NGO News Desk :: The Unnayan Onneshan (UO), an independent multidisciplinary think-tank, in its assessment of recently announced monetary policy statement (MPS) by Bangladesh Bank for the first half of the FY 2016-2017 regards the MPS as a business as usual policy in exceptional economic circumstances.
The research organization reveals that the policy statement does not address the issue of weak banking and financial structure which is, as noticed in recent times, characterized by fraudulence, lax oversight, scam and illicit capital flight, disorganization, and captured governance.
Referring to stagnant private investment, the think-tank says that recent growth in private sector credit fails to boost private investment. Lack of business confidence in the economy coupled with recent rise in the incidence of terrorist attacks is likely to cause the stagnation to intensify.
In addition, the UO cautions that without increasing the quality, mere growth in private sector credit by the targeted level – 16.5% for the first half of the current fiscal year – may prove inefficacious in enhancing private investment and creating employment opportunities.
The Unnayan Onneshan points out that private investment has been remaining stagnant and has stood at 22.07 percent of GDP in FY 2014-15 and 21.78 percent in FY 2015-16, while increase in public investment from 6.82 percent in FY 2014-15 to 7.6 percent in FY 2015-16 has not succeed to create much needed crowding in for private investment.
The think-tank evinces that the number of unemployed population increased at an annual rate of 5.29 percent during the period of 2000-2010 and increased from 1.70 million in 2000 to 2.60 million in 2010 while 10.6 million people were day laborers who did not have job security. Taking this trend into account, the UO comments the country needs to increase employment opportunities by two percent in order to enter the middle income group by 2021.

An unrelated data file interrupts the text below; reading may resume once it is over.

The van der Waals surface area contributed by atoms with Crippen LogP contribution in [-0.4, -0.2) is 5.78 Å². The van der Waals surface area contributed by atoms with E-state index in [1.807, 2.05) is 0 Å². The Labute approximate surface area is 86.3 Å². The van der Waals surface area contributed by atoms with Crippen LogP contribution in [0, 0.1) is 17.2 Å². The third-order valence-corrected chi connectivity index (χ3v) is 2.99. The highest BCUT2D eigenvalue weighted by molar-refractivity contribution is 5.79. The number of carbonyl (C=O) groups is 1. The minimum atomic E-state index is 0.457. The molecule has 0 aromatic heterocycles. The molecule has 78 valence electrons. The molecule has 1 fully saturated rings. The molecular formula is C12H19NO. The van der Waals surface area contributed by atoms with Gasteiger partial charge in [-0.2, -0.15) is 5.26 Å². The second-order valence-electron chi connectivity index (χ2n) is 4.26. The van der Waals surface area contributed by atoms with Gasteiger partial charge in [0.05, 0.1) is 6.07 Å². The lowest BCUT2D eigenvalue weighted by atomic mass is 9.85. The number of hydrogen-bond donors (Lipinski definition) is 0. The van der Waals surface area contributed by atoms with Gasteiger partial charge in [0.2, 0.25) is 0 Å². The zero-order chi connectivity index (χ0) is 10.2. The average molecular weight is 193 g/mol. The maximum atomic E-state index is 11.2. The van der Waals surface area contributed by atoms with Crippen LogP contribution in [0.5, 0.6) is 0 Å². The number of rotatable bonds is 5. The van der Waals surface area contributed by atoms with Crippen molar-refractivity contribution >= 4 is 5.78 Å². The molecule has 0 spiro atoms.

Referring to increasing illicit capital outflow from Bangladesh, the research organization finds that during 2004-2013, illicit capital outflows amounted to USD 5587.67 million every year on average. In 2010, the amount of illicit capital outflow was USD 5409.24 million while the outflow increased to USD 5921.33 million in 2011, USD 7225.14 million in 2012 and USD 9665.80 million in 2013.
The research organization shows that twelve-month average consumer price index (CPI) inflation has assumed a slowly declining trend for the last couple of years. Average inflation came down to 5.92 percent in June 2016 from 7.28 percent in July of 2014. Food inflation dropped to 4.90 percent in June 2016 from 8.55 percent in July 2014 while nonfood inflation rose from 5.41 percent in July 2014 to 7.47 percent in June 2016. Core inflation that excludes both food and fuel components rose from 6.29 percent in July 2015 to 8.04 percent in June 2016.
The UO observes that the decline in deposit rate is higher than that in lending rate. The deposit rate and the lending rate decreased to 5.67 percent and 10.57 percent respectively in May 2016 from 7.71 percent and 12.84 percent respectively in July 2014. Consequently, the average interest rate spread decreased to 4.90 percent in May 2016 from 5.13 percent in July 2014.
In regard to increased non-performing loan (NPL) vis-à-vis the total loan in the banking system, the think tank finds that the ratio of gross NPL to total outstanding loans of the banking sector increased from 8.8 percent at the end of the second quarter of FY 2015-16 to 9.9 percent at the end of the third quarter of FY 2015-16. The ratio of net NPL also increased from 2.3 percent in the second quarter to 2.9 percent in the third quarter. Meanwhile, capital adequacy ratio (CAR) decreased to 10.6 percent from 10.8 percent during the period under report.
Referring to persistent deterioration in the financial portfolio of the state-owned banks, the research organization shows that the government allocates Tk. 2000 crore as investment for recapitalization in the budget of the FY 2016-17. This allocation implies inefficient use of public money as the investment for recapitalization seems to validate the disorganization and ineptitude in the sector.
The shortfalls in capital in the banking sector can largely be attributed to the inefficiency in the sector caused by slack surveillance, frequent incidence of scam and fraudulence, captured governance, and poor risk management, adds the UO.
Calling for a cautious harmonization of fiscal and monetary policies that would cause both the money and fiscal multiplier to work in the economy and channel adequate resources for the expansion of productive capacities, the UO urges for creating a stable investment climate that would increase private investment and thus cause the national output to grow at the targeted rate.